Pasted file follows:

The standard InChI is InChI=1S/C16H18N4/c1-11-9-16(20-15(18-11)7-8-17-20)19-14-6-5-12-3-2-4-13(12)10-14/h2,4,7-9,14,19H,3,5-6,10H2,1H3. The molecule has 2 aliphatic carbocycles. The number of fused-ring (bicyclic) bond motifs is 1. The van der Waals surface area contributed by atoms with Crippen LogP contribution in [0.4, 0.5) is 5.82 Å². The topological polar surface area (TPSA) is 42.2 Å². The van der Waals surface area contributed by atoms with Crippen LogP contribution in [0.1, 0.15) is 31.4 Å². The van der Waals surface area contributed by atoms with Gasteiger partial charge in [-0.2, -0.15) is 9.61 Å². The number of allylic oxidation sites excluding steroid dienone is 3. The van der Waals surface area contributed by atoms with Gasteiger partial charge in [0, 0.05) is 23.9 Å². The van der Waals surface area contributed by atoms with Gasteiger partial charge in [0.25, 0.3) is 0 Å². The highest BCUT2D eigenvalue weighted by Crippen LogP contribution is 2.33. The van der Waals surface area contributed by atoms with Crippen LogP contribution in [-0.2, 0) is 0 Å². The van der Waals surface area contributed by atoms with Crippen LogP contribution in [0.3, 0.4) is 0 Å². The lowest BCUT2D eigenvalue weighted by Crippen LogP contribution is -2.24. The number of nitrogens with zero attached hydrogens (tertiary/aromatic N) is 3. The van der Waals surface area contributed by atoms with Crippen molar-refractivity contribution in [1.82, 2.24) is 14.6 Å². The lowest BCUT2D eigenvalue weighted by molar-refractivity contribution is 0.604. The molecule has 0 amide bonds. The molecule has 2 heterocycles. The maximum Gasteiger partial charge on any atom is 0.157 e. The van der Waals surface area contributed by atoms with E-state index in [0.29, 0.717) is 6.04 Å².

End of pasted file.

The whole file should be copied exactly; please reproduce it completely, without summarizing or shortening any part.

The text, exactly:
The standard InChI is InChI=1S/C16H18N4/c1-11-9-16(20-15(18-11)7-8-17-20)19-14-6-5-12-3-2-4-13(12)10-14/h2,4,7-9,14,19H,3,5-6,10H2,1H3. The molecule has 2 aliphatic carbocycles. The number of fused-ring (bicyclic) bond motifs is 1. The van der Waals surface area contributed by atoms with Crippen LogP contribution in [0.4, 0.5) is 5.82 Å². The topological polar surface area (TPSA) is 42.2 Å². The van der Waals surface area contributed by atoms with Crippen LogP contribution in [0.1, 0.15) is 31.4 Å². The van der Waals surface area contributed by atoms with Gasteiger partial charge in [-0.2, -0.15) is 9.61 Å². The number of allylic oxidation sites excluding steroid dienone is 3. The van der Waals surface area contributed by atoms with Gasteiger partial charge in [0, 0.05) is 23.9 Å². The van der Waals surface area contributed by atoms with Gasteiger partial charge in [0.25, 0.3) is 0 Å². The highest BCUT2D eigenvalue weighted by Crippen LogP contribution is 2.33. The van der Waals surface area contributed by atoms with Crippen LogP contribution in [-0.2, 0) is 0 Å². The van der Waals surface area contributed by atoms with Crippen LogP contribution in [0.3, 0.4) is 0 Å². The lowest BCUT2D eigenvalue weighted by Crippen LogP contribution is -2.24. The number of nitrogens with zero attached hydrogens (tertiary/aromatic N) is 3. The van der Waals surface area contributed by atoms with Crippen molar-refractivity contribution in [1.82, 2.24) is 14.6 Å². The lowest BCUT2D eigenvalue weighted by molar-refractivity contribution is 0.604. The molecule has 0 amide bonds. The molecule has 2 heterocycles. The maximum Gasteiger partial charge on any atom is 0.157 e. The van der Waals surface area contributed by atoms with E-state index in [0.29, 0.717) is 6.04 Å².